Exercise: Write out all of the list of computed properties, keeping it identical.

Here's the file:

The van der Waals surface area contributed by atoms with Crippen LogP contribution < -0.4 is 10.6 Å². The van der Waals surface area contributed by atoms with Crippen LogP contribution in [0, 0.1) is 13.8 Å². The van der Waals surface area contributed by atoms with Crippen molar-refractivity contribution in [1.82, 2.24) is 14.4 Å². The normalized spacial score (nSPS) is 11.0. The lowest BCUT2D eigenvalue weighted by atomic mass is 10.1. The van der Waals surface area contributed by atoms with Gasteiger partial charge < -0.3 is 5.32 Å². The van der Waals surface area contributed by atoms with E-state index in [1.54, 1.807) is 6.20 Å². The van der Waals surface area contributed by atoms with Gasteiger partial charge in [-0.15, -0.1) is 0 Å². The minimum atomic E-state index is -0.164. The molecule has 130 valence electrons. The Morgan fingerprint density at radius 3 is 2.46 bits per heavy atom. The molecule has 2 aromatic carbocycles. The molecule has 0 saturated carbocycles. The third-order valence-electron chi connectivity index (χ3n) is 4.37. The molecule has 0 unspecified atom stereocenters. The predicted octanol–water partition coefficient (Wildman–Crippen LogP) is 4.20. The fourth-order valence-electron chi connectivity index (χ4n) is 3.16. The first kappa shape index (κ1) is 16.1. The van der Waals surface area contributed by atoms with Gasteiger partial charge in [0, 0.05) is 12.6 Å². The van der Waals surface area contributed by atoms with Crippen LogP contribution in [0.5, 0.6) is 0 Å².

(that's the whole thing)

The van der Waals surface area contributed by atoms with Crippen LogP contribution < -0.4 is 10.6 Å². The van der Waals surface area contributed by atoms with Crippen LogP contribution in [0, 0.1) is 13.8 Å². The van der Waals surface area contributed by atoms with Crippen molar-refractivity contribution in [1.82, 2.24) is 14.4 Å². The normalized spacial score (nSPS) is 11.0. The lowest BCUT2D eigenvalue weighted by atomic mass is 10.1. The van der Waals surface area contributed by atoms with Gasteiger partial charge < -0.3 is 5.32 Å². The van der Waals surface area contributed by atoms with E-state index in [1.54, 1.807) is 6.20 Å². The van der Waals surface area contributed by atoms with Gasteiger partial charge in [-0.15, -0.1) is 0 Å². The minimum atomic E-state index is -0.164. The molecule has 130 valence electrons. The Morgan fingerprint density at radius 3 is 2.46 bits per heavy atom. The molecule has 2 aromatic carbocycles. The molecule has 0 saturated carbocycles. The third-order valence-electron chi connectivity index (χ3n) is 4.37. The molecule has 0 unspecified atom stereocenters. The predicted octanol–water partition coefficient (Wildman–Crippen LogP) is 4.20. The fourth-order valence-electron chi connectivity index (χ4n) is 3.16. The first kappa shape index (κ1) is 16.1. The van der Waals surface area contributed by atoms with Gasteiger partial charge in [0, 0.05) is 12.6 Å². The van der Waals surface area contributed by atoms with Crippen LogP contribution in [0.5, 0.6) is 0 Å².